The ACT and SAT: Myths and Facts


Katie Gauquie , Contributor

At the beginning of each Junior year, students constantly get bombarded with questions from family members about college, universities continuously sending emails promoting their school, and the biggest question of all— when to take the feared ACT or SAT test. At Prior Lake, the high school offers all juniors the opportunity to take the ACT as a school in April, but many students choose to take the test earlier while others constantly stress about the importance of the test score and how to study. They begin to feel overwhelmed.

No matter what what type of category a student falls into, all students possess multiple misconceptions about the two biggest standardized tests usually taken during junior year of high school. So, let’s dispel these misconceptions before taking taking the test in April.

Myth: Colleges only accept the SAT or ACT
False! Colleges across the United States do not have a bias about either test. In fact, a majority of universities will equally accept either score and taking one test over the other will not boost your chances of admission, the official ACT website claims. Students usually hear this myth from their parents or peers who are  misinformed about what colleges accept and look for. It is true that certain universities outside the United States prefer one standardized test oven the other or require a different test, so keep this in mind when applying to universities abroad.

Myth: If a student possess good grades, they will excel and receive a high score
While this may be true for few students, this does not apply to all students. According to Galin Education, some students excel academically but struggle with test-taking, especially in a timed testing situation. Some students who possess good grades and high class rank feel as if they do not need to study for the test, but the official ACT website claims that all students greatly benefit from review of past school curriculum. Both ACT and SAT tests have material from all four years of high school.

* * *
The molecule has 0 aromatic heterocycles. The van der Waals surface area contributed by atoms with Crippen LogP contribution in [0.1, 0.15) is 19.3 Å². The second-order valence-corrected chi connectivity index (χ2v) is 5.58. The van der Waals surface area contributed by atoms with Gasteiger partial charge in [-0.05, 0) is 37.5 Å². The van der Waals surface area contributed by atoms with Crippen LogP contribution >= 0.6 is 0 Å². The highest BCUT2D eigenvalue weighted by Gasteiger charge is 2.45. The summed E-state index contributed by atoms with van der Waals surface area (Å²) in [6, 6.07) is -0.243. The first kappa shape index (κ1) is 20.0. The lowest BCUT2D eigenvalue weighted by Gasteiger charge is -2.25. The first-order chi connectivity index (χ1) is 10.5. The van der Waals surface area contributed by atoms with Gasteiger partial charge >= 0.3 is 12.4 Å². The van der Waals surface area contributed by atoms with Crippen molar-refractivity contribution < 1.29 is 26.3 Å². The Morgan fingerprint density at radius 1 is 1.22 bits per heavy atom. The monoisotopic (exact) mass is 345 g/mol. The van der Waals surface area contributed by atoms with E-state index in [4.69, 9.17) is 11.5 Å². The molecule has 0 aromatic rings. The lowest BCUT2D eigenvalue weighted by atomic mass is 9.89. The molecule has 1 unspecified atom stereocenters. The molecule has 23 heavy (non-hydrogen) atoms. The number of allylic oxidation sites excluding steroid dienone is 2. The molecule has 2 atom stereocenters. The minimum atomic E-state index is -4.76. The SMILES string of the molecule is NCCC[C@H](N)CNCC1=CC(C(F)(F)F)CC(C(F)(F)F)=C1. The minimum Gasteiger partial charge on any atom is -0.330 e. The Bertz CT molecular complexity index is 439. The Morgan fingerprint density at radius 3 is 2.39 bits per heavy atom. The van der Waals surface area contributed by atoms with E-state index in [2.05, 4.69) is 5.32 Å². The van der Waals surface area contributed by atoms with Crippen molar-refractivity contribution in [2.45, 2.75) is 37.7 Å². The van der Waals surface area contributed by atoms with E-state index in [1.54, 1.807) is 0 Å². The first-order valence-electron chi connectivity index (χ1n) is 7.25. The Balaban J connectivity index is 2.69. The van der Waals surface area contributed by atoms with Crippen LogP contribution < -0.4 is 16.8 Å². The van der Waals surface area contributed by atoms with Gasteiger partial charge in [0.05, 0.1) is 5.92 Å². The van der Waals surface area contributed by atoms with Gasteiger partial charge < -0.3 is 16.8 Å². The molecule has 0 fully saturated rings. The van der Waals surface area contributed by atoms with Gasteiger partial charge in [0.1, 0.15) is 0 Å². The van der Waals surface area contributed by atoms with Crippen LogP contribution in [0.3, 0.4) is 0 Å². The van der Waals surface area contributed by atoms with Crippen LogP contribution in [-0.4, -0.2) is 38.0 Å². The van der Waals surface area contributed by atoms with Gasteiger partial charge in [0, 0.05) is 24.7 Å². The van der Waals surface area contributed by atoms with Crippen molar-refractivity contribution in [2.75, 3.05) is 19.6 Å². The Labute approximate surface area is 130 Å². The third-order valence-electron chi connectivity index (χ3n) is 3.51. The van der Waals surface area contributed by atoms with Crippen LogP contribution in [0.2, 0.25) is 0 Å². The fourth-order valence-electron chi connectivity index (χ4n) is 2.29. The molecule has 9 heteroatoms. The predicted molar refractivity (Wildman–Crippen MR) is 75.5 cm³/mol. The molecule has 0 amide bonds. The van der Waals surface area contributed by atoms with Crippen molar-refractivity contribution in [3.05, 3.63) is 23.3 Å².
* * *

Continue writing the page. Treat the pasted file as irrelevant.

Myth: The ACT is easier than the SAT or vice versa
Again false. As the Princeton Review claims, both tests equally challenge students and possess similar testing material. It is entirely based on the student and his/her strengths and weaknesses. Just because science proves challenging to a student does not mean that they need to take the SAT to avoid science or take the ACT avoid the written portion of the SAT due its analytical nature. Once again, universities equally view both scores when considering admission so students should become educated and take practice tests of both the ACT and SAT to determine which test better fits their strengths.

As a senior who has gone through the entire process, the most important idea is that no matter the score, it does not define a student and only plays a part of the college admissions process. In reality, colleges utilize a holistic application approach meaning that they look at the student as a whole, not just their test scores. Trying your best on the test and seeking help for review still proves the best preparation for students.